These two different styles are the reason Batman works. He’s silent yet powerful; patient yet immediate; graceful yet… Wait, this paragraphs getting a bit erotic… You get the point.

Other elements of the game are slightly less consistent. Take the Scarecrow sections. The tone of the game is pretty dark, more Dark Knight than Adam West. At certain points through the story you’re hit with Scarecrows fear gas, at which point the game starts a creepy interactive cutscene looking at Batman’s deepest fears (his parents’ deaths, the fact he’s as crazy as the crazy guys, etc.) These are really good; both atmospheric and tense. Unfortunately they always end in a crappy platforming section in which you must navigate around a giant, rotating Scarecrow trying to avoid his gaze. It’s a shitty denouement to what could have been some of the game’s standout moments.

Actually all the boss fights are crap.

Still, they’re just the odd mark on an otherwise spotlessly polished vessel. It’s hard to think of another game that so flawlessly captures the tone of its source material.

Final point: Why does Oracle, Who’s on voice comms helping Batman throughout the game, insist on calling him Bruce? Doesn’t she know the first rule of communications in field ops? Callsigns only, dammit woman!

Tomorrow may be Christmas day but, more importantly, it’s also the day that I reveal my favourite game of 2009. Ok, so you’re more excited about this Christmas thing…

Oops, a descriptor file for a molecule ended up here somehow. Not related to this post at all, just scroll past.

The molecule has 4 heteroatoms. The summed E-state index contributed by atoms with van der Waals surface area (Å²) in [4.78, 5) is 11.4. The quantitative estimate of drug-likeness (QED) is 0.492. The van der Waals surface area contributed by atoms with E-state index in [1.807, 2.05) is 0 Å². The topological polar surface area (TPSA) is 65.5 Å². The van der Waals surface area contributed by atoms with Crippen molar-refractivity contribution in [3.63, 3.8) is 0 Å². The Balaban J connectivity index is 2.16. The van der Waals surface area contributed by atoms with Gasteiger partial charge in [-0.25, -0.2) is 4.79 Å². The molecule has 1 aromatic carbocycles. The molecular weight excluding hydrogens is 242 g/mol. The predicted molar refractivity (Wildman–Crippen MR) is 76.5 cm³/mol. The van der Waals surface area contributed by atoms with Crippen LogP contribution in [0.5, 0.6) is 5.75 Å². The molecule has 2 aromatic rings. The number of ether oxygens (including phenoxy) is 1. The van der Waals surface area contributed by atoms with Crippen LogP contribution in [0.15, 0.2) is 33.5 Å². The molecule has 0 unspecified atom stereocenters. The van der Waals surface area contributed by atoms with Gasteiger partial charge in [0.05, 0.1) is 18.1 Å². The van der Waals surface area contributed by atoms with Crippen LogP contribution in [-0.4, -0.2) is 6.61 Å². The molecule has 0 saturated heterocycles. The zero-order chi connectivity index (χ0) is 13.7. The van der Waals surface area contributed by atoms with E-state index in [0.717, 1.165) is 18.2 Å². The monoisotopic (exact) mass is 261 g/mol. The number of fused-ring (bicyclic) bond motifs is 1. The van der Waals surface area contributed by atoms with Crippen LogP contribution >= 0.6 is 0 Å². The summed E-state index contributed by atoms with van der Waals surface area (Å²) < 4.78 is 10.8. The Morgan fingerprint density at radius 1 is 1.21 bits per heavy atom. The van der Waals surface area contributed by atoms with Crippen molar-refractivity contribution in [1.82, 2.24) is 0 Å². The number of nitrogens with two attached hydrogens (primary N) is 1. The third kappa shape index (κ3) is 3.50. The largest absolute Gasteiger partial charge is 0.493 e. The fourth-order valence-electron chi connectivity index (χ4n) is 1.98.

2 Responses to “City 16's Top 10 Games of 2009: #2”

  1. 1 adam
    24/12/2009 at 12:18

    excellent choice for num 2 game and looking forward to finding out what you have chosen as your num1
    never mind all this christmas bollocks.

  2. 2 Issi
    19/09/2010 at 21:31

    really really loving this game right now! i also like the way they’ve incorporated the backstory/ lore through optional sidequests using the detective side of batman’s character. Its been fun using gadgets to explore the island retrieving case files, solving riddles etc in between getting on with the story.
    Havent really minded the boss fights so far (i havent finished it yet though) i actually like the scarecrow intermissions, they are sufficiently surreal and probably intended to be metaphorical in some way. That said i thought the killer croc “fight” was ridiculously tedious after he popped up for the 379th time or whatever. Overall though it’s been pretty intuitive and hasn’t broken momentum much for me.
    My only thing i really wish for in the game is more mental patient npcs.. The crazed lunatics were a brilliant touch, and i like joker/ two-face/ riddler/ zsasz et al because they are proper bipolar OCD psychopaths. The blackgate prisoners were an obvious practical choice but they kind of make it feel like you’re just fighting average NPCs in an average prison/ base/ facility rather than the depths of a notorius comic book asylum. still if that’s my only complaint, you’re doing pretty good